The slopes of Cerro Otto (1405 meters above sea level), right west of the city centre, often have deep snow cover: cross-country skiing and dog sledding can be practiced for a few months every year. The neighbourhood of Villa Catedral, at about 990 meters above sea level, sees colder temperatures and increased snowfall: on the coldest winters, this hub, which serves as the base of a ski resort, can be snow covered through the winter, sometimes with over 50 cm snow (in 2007, accumulations reached 100 cm!). However, on most winters, this condition is only met above 1200 meters, where most of the slopes of the resort are located.
Higher elevations see much colder conditions; the top of Cerro Catedral, 30 km from the city centre, sees snow cover from late April to at least December, with a maximum in early September that usually reaches well over 150 cm (in 2007, over 400 cm were recorded). The tree line is located between 1,600 m (southerly slope) and 1,800 m (northerly slope). Snowstorms occur in the summer as well.
Water temperatures at the Nahuel Huapi lake vary from a high of 14 °C in late summer and a low of 7 °C in early spring. Alpine streams and ponds often have much lower temperatures, and can be frozen for months.
|Climate data for San Carlos de Bariloche|
|Record high °C (°F)||35.3
|Average high °C (°F)||21.5
|Daily mean °C (°F)||14.3
|Average low °C (°F)||6.4
|Record low °C (°F)||−5.7
|Precipitation mm (inches)||22.2
|Avg. precipitation days||5||5||6||8||15||15||15||14||10||8||6||5||112|
|Mean monthly sunshine hours||347.2||277.2||251.1||186.0||136.4||111.0||117.8||155.0||192.0||251.1||309.0||334.8||2,668.6|
|Source #1: Servico Meteorológico Nacional, NOAA (extremes and sun)|
|Source #2: Secretaria de Mineria|
The city is served by San Carlos de Bariloche International Airport (IATA BRC/ICAO SAZS) equipped to receive any kind of aircraft. Several of Argentina's most important airlines maintain regular flights to Bariloche, as well as some international lines from neighbouring countries, especially during the ski season. The city is linked by train with the city of Viedma through the Tren Patagonico that crosses Argentina from the Andes to the Atlantic Ocean.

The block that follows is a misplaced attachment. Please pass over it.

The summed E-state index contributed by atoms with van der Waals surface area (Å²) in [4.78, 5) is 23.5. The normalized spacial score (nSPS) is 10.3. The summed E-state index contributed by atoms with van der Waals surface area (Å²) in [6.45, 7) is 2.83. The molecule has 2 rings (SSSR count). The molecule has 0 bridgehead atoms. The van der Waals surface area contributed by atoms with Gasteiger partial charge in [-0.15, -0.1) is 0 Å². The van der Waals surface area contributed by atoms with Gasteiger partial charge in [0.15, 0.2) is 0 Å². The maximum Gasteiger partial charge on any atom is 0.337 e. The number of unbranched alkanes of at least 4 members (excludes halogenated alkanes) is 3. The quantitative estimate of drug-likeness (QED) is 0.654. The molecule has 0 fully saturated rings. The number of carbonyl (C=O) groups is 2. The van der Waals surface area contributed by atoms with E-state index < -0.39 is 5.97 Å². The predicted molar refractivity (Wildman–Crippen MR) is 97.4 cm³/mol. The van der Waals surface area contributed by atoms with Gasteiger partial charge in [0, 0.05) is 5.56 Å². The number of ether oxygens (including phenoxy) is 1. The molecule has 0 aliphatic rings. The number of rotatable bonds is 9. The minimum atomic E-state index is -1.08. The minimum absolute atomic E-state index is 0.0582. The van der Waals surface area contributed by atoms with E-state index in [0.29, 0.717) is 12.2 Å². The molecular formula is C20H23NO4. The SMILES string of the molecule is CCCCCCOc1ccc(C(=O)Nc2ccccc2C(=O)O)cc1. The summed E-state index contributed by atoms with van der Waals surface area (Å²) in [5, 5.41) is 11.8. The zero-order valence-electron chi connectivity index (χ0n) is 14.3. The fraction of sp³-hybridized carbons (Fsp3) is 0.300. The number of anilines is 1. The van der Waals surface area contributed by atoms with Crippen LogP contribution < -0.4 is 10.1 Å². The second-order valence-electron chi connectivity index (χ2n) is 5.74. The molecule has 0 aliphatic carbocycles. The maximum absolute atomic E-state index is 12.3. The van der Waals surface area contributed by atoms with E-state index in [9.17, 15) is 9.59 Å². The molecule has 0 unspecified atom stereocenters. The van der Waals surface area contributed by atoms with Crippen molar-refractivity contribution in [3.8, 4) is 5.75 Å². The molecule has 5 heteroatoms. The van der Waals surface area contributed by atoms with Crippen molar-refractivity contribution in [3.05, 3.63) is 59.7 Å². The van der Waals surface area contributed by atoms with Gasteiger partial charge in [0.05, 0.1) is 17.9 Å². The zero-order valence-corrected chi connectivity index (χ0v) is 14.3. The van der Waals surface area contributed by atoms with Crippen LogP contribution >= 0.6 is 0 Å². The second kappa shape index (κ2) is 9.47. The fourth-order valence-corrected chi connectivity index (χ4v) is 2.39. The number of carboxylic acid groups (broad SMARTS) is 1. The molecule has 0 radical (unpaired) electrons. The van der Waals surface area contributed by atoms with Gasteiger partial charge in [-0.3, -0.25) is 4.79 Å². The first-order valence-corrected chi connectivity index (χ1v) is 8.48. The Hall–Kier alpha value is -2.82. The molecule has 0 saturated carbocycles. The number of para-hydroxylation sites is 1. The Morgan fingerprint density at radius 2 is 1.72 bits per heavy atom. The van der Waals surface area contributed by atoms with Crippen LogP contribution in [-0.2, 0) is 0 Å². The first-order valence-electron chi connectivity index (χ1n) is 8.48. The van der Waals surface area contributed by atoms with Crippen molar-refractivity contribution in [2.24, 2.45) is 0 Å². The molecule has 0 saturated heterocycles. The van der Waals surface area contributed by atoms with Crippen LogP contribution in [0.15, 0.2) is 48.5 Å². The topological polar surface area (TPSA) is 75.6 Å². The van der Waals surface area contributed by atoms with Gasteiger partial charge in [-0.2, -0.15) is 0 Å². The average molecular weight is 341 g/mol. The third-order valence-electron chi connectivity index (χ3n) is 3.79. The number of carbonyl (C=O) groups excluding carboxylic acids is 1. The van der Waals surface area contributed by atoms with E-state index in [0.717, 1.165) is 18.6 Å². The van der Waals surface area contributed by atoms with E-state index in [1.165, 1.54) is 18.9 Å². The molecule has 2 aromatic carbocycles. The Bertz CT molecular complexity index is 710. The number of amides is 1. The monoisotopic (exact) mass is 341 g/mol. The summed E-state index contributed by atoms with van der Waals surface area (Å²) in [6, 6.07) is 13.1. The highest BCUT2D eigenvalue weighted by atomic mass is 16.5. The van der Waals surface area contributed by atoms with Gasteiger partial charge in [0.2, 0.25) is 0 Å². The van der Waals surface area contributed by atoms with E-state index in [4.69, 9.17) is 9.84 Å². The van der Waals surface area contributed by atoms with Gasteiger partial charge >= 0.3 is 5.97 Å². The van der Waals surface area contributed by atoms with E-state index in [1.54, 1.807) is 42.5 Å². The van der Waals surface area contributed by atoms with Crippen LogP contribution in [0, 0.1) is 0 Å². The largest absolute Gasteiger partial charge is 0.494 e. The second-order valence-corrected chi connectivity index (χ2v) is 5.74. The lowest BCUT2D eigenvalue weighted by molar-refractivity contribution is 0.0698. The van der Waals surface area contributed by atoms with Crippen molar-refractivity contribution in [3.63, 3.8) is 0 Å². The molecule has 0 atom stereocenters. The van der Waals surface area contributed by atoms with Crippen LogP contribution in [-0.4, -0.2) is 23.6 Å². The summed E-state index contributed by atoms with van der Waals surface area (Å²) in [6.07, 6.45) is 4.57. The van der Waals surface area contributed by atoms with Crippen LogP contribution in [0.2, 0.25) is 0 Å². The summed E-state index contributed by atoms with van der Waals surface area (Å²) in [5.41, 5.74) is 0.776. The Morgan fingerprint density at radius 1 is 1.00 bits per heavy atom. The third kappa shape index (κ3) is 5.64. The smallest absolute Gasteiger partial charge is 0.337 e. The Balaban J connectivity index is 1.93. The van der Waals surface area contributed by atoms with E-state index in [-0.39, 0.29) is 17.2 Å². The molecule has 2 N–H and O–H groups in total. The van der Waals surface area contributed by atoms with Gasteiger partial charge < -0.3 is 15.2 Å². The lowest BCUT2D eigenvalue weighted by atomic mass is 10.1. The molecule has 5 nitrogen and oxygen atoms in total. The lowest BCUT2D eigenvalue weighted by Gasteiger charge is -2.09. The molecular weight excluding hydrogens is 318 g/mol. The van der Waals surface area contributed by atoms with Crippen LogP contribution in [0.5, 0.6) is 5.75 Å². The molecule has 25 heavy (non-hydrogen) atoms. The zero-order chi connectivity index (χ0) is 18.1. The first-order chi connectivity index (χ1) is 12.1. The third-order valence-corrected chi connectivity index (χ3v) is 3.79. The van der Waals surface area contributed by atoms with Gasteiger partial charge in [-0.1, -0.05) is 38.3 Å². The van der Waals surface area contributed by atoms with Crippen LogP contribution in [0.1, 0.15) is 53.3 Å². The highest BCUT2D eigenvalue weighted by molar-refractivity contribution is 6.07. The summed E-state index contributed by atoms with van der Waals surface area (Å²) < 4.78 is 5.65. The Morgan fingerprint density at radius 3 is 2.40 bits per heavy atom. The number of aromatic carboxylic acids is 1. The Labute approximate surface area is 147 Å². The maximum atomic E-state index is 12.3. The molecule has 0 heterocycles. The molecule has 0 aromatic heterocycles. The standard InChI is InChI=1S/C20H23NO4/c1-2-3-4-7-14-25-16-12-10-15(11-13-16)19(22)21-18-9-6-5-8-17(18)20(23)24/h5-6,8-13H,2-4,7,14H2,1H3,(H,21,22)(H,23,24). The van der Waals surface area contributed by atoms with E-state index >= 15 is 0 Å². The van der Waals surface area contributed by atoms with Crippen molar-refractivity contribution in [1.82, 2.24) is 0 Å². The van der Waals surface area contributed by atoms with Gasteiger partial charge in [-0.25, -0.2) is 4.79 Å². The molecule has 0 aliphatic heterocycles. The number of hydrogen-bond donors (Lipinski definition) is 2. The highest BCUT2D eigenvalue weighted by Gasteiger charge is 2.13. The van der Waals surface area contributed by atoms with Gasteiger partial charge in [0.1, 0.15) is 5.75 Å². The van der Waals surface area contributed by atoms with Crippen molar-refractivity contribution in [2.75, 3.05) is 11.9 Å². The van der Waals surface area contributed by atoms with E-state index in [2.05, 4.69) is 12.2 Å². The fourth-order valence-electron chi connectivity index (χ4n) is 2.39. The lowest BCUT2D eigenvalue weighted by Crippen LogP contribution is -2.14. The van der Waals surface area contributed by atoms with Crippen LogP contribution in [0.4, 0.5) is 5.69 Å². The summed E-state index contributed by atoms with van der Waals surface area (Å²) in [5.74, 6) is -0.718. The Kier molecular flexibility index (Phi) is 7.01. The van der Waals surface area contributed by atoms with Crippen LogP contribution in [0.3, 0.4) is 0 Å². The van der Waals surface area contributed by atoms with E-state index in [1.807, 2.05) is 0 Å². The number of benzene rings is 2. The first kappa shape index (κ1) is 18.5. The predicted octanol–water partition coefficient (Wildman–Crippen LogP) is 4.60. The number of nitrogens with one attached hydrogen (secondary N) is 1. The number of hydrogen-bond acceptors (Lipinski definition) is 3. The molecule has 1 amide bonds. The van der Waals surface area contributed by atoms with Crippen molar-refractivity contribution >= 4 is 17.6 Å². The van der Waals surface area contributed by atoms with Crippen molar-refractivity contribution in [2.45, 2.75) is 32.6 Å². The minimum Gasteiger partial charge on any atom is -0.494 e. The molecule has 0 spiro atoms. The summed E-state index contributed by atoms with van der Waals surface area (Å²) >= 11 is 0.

The city has a terminal railway station that links it to Viedma.
Bariloche is home of the army's "12° Regimiento de Infantería de Montaña" (12th Mountain Infantry Regiment), where military personnel is instructed on mountainous conditions, including combat, survival or even skiing. It is usual for the Regiment to receive infantry from other parts of the country and train them. Furthermore, the Escuela Militar de Montaña, the mountain warfare school of the Argentine Army is located in Bariloche.
The Andean Club Bariloche (Spanish: Club Andino Bariloche-CAB) was co-organiser of the 1st and the 3rd South American Ski Mountaineering Championships.
Sister cities 
See also 
- Urbina, Ximena (2008). "The frustrated strategic mission of Nahuelhuapi, a point in Patagonia's inmensity". Magallania 36 (1): 5–30.
- Hanisch, Walter. 1974. Historia de la Compañía de Jesús en Chile. p. 33.
- Touristic policy in XXth century Argentina
- Dewsbury, Rick; Hall, Allan; Harding, Eleanor (18 October 2011). "New book claims Hitler and Eva Braun fled Berlin and died (divorced) of old age in Argentina". London: The Daily Mail (UK). Retrieved 18 October 2011.
- Climate figures, Servico Meteorológico National, Accessed 31 December 2012
- "BARILOCHE AERO Climate Normals 1961-1990". National Oceanic and Atmospheric Administration. Retrieved December 31, 2012.
- "Provincia de Rio Negro - Clima Y Meteorologia: Datos Meteorologicos Y Pluviometicos" (in Spanish). Secretaria de Mineria de la Nacion (Argentina). Retrieved April 7, 2013.
- http://www.ejercito.mil.ar/sitio/_noticias/noticia_full.asp?Id=814 (Spanish), Argentine Army.
|Wikimedia Commons has media related to: San Carlos de Bariloche|
- (Spanish)/(English) Bariloche Official Website
- Bariloche Turismo - Sitio Web Oficial
- Bariloche travel guide from Wikivoyage
- Bariloche on Lonely Planet